Here’s a quiz for anyone whose company is at risk for spills of hazardous materials or other regulated substances at facilities or on the road. Try your hand at these frequently asked questions related to environmental spills?
- Does insurance cover fines and penalties for late spill reports?
- If my driver wasn’t at fault in an accident, am I still liable for the spill?
- Why do I need Spill Center™ services if my company doesn’t haul hazmat?
- How can Spill Center save me money after an environmental spill?
The answer to the question about insurance coverage surprises most people: It’s No. Insurance companies do not cover fines and penalties for failure to comply with incident regulatory reporting because it is against public policy. Further, insurance companies are not in the business of helping you control costs and limiting liability after hazmat spills when they have no financial interest in doing so. Nearly 30,000 federal, state, provincial and local jurisdictions in North America require incident reports after spills of hazardous materials, diesel fuel and other regulated substances. Failure to report or reporting late can be very costly. That’s why it makes sense to sign on with Spill Center. We know who requires reports and when.
Liability for Spills
Say a drunk driver slams into your company’s truck, causing the saddle tank to rupture, releasing diesel fuel onto the road and soil. Even though your driver was not at fault in the accident, the liability for the spill is still your company’s. The environmental and spill liability laws state that no matter who causes the release, the party who has care, custody and control of the material at the time of the loss is the one legally responsible to respond, contain and report the spill, remediate the site and safely and legally dispose of the contaminated soil and material. And that needs to happen fast in order to contain your costs and limit your liability. Spill Center is on the job 24/7, ready to coordinate the response, handle spill reporting and bring the incident to closure.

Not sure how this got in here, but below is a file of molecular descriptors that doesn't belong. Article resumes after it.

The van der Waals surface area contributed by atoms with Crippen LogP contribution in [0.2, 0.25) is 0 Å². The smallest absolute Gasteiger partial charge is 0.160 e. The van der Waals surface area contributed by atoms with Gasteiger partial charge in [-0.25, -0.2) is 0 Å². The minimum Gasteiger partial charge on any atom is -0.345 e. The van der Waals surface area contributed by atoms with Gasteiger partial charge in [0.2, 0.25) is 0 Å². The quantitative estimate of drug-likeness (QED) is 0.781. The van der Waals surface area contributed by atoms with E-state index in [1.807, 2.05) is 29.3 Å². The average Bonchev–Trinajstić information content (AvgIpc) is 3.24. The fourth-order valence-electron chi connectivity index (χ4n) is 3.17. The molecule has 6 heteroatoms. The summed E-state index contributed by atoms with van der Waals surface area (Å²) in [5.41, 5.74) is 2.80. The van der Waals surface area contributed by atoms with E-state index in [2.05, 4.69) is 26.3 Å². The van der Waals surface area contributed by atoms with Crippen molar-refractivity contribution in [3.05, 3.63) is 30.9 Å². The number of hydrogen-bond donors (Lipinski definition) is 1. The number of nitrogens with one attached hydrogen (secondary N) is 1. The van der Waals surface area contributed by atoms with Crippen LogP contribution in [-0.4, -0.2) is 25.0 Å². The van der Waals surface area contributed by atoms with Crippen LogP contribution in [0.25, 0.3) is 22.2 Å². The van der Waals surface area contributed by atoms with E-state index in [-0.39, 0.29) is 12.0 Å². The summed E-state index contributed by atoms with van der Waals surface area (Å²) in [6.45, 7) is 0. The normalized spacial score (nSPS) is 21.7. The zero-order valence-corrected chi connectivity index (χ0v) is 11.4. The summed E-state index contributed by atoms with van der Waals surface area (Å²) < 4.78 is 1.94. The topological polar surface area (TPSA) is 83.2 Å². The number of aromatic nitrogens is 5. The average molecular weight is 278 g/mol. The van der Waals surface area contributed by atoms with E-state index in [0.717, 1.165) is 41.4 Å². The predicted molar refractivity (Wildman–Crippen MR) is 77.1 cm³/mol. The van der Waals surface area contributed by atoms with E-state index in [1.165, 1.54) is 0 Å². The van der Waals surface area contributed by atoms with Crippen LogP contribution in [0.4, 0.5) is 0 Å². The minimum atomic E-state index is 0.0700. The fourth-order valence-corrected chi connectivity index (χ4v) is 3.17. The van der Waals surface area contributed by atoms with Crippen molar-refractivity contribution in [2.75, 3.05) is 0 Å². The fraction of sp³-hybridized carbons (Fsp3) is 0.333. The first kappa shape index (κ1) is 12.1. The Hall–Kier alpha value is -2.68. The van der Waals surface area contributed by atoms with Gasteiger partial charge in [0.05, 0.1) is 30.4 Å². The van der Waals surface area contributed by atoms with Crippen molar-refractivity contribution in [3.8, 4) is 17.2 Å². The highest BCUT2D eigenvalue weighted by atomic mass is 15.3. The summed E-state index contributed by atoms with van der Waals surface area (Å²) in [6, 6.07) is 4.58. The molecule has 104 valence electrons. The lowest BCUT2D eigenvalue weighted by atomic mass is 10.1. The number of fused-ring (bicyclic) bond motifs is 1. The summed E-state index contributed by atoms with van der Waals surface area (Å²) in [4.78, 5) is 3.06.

Not All Spills Are Hazmat
More than half of all over-the-road releases involve the diesel fuel in truck saddle tanks. By Spill Center’s estimate, it’s about an even split between broken fuel crossover lines and saddle tank punctures. Most jurisdictions do not distinguish between diesel fuel and hazardous material. They view them the same in environmental spills. The average amount of fuel spilled in a saddle-tank release is 104 gallons. The per-incident cost can exceed $15,000. So even if you don’t haul hazmat, the fuel in your trucks is regulated by the environmental authorities just the same. It requires fast action to minimize the cost and liability.
Saving Money After Spills
By registering as a Spill Center client, you improve your preparedness to respond to spills and pollution events of all kinds quickly, professionally and cost-effectively. Spill Center compliance associates have handled spills in nearly every jurisdiction in the country, and we have learned what works and what saves money for our clients. We have developed a system to control costs and limit liability, and we apply it to the management of every incident. We can bring the right resources to bear quickly for a faster response to environmental spills. And we can audit invoices from contractors and emergency responders to ensure our clients are not overcharged. Our job is to keep the spill’s impact and your costs to a minimum because the faster and more professional the response, the less environmental damage and less costs that result.
For more information about Spill Center’s program of services, visit our website, www.spillcenter.com. Or call me at 978-568-1922. Email me at firstname.lastname@example.org. I’ll be glad to discuss ways that Spill Center can improve your preparedness to handle spill emergencies, while containing costs and minimizing any third-party liability claims.